Love is patient, love is kind…
It sounds so beautiful, and seems so right. In theory, yes. But easy? Unequivocally, no.
Wikipedia defines patience like this:
“Patience (or forbearance) is the ability to endure difficult circumstances such as perseverance in the face of delay; tolerance of provocation without responding in annoyance/anger; or forbearance when under strain, especially when faced with longer-term difficulties. Patience is the level of endurance one can have before negativity. It is also used it to refer to the character trait of being steadfast.”
That’s a tall order, yes!?!
We look at the next one:
Kind as defined in the Cambridge English Dictionary;
1. generous, helpful, and thinking about other people’s feelings: 2. not causing harm or damage.
It is straightforward.
Now, combine the two: consistently do just these two things as a loving person. Phew, it’s daunting.
Impossible, yet hopeful.
Our Pastor says, showing 1 Corinthians 13 love is impossible.
Yes, impossible… sometimes the roadblocks to love seem insurmountable.
Still, strangely enough though, his words give me hope. In and of myself, I am hard pressed to love like this. On a good day, perhaps, sometimes, occasionally, (you get the picture) – I might love – be for a while, more patient and kind. On a bad day, I may fall flat, skinned knees and bloodied nose.
Do not despair
Yet, I need not despair… Nor give credence to the enemy’s lies, the sulphuric hiss of defeat – no hope for change, no chance of improvement.
But Jesus… He came, lived, died, rose again, ascended to heaven. Then He sent the Holy Spirit. The Holy Spirit empowers us to love. We, acutely aware of our need for grace, the dearth of love we exhibit.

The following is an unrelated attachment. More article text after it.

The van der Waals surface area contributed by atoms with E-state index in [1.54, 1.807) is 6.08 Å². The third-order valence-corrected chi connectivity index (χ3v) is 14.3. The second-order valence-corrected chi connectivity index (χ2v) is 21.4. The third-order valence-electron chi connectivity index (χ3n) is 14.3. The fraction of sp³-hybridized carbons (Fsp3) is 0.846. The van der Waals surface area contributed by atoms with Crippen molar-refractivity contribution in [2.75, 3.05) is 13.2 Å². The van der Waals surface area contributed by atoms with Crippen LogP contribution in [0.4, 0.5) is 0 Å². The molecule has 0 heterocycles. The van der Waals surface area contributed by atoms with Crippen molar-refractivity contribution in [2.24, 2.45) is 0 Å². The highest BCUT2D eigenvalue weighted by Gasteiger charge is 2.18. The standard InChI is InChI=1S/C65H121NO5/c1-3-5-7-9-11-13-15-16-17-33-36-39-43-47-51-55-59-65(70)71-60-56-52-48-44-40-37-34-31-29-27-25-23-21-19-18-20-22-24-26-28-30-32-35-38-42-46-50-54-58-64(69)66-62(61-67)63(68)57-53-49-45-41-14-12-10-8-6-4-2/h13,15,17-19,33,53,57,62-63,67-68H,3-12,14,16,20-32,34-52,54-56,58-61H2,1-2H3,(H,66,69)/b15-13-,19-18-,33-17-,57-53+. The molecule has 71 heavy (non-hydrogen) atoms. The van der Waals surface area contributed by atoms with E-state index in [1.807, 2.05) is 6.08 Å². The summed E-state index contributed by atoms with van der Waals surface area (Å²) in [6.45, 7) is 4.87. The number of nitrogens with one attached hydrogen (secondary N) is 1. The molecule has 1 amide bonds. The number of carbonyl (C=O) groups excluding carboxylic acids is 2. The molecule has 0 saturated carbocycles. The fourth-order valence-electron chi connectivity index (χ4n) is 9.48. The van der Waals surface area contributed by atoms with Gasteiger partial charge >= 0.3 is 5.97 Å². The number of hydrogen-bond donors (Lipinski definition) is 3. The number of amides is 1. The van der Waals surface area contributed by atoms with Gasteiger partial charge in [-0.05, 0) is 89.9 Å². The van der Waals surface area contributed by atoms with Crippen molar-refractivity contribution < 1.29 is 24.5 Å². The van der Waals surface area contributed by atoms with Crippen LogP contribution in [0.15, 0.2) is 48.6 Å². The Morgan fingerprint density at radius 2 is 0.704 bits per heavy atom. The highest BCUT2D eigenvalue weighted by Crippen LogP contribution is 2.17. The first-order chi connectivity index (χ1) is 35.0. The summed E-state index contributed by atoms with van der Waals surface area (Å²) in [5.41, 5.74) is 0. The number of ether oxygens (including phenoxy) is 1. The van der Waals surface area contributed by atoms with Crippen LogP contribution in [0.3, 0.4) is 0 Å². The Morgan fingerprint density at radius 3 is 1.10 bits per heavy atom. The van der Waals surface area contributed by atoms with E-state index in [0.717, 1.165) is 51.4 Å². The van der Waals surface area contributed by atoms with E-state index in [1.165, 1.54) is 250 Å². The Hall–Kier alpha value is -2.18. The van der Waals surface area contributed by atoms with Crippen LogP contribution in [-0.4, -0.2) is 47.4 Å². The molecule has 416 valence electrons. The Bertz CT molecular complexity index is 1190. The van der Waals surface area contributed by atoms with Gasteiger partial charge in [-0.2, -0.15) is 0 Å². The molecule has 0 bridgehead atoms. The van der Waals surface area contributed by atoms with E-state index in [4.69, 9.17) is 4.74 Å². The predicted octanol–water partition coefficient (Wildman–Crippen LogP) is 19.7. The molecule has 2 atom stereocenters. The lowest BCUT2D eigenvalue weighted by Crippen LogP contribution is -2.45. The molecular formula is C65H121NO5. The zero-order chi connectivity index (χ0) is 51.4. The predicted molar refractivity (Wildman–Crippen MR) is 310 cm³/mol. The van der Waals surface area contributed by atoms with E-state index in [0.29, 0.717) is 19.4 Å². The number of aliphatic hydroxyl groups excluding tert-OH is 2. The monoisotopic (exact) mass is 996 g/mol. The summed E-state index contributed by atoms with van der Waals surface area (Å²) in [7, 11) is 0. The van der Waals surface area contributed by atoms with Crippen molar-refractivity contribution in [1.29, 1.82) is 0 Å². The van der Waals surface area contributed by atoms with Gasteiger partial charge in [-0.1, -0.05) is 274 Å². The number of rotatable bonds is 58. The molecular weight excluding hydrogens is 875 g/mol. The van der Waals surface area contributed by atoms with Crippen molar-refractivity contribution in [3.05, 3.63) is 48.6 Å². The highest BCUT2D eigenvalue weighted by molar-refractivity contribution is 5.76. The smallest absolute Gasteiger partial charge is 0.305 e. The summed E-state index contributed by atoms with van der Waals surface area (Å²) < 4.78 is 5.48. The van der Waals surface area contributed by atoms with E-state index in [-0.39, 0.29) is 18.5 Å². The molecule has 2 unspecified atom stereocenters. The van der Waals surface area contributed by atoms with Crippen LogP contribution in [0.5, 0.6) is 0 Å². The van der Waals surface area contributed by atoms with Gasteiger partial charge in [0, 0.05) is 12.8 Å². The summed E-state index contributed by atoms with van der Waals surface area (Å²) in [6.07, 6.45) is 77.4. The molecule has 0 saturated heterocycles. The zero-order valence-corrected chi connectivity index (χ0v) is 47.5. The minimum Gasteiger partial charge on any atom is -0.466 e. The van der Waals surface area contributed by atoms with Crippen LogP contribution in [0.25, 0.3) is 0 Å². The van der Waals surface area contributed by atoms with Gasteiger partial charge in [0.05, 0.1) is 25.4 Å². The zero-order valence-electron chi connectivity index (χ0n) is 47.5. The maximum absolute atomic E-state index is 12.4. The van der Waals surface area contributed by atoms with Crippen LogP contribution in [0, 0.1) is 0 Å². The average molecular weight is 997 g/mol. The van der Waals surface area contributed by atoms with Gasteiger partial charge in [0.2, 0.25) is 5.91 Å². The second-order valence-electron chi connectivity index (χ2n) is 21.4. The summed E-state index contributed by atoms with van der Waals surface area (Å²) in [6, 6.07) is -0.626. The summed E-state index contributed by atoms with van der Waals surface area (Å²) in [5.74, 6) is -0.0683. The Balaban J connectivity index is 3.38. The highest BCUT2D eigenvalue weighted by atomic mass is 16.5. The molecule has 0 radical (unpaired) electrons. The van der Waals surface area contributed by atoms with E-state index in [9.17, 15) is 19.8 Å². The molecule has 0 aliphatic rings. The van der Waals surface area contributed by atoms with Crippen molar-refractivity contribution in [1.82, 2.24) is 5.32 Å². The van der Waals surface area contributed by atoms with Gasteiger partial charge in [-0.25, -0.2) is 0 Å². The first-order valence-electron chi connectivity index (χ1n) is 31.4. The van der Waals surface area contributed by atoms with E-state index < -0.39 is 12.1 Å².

We pay attention to this Word, drink this bracing tonic:
1 Corinthians 12:9a –
But he said to me, “My grace is sufficient for you, for my power is made perfect in weakness.” and it continues; “For when I am weak, then I am strong.” 1 Cor. 12:10b.
This ‘sufficient grace,’ thrums, energizes, flows through our bloodstream.
This, the holy exchange!
As the Philippians’s author declares: in chapter 4:13 – “I can do all things through Christ who strengthens me.” Or who infuses His strength into mine.
Living by grace
If we are to love like this, to live by grace, we must tap into the Vine. Jesus said,
“I am the true vine… Abide in me, and I in you. As the branch cannot bear fruit by itself, unless it abides in the vine, neither can you, unless you abide in me. I am the vine; you are the branches. Whoever abides in me and I in him, he it is that bears much fruit, for apart from me you can do nothing.”
John 15: 1a, 4-5
There are times my people drive me batty and, I am sure the same is true of me, for them. And then there are those whose lives criss-cross with ours. Acquaintances, friends, people we work with, people who anger us, the ones who hurt us, you fill in the blank.
Hear the call
But the call to love is clear. And it’s the attitudes of our hearts that are tantamount. It’s the cry, “change my heart oh, God, make it ever new, change my heart oh, God, make me more like you.”
This is not a call to be doormats, but it is a call to examine our hearts. Lift them up to our loving Saviour. Allow Him to do surgery, cut away the poison. Begin the healing of wounds, the work of forgiveness, the daily decision to surrender to the whisper of His Spirit. These choices matter, and we are fooling ourselves if we believe they do not.
Grace and mercy
So, we circle back to the God of the impossible. We determine to abide in the Vine and receive His all-sufficient grace in our weakness.
We run with eagerness, boldness, confidence, and with full hearts, “so that we may receive mercy and find grace to help us in our time of need.” Heb. 4:16b
And He, delighted that we have turned to Him, and full of tenderness and compassion, gives what we need, so that we can love, the 1 Corinthians 13 kind of love.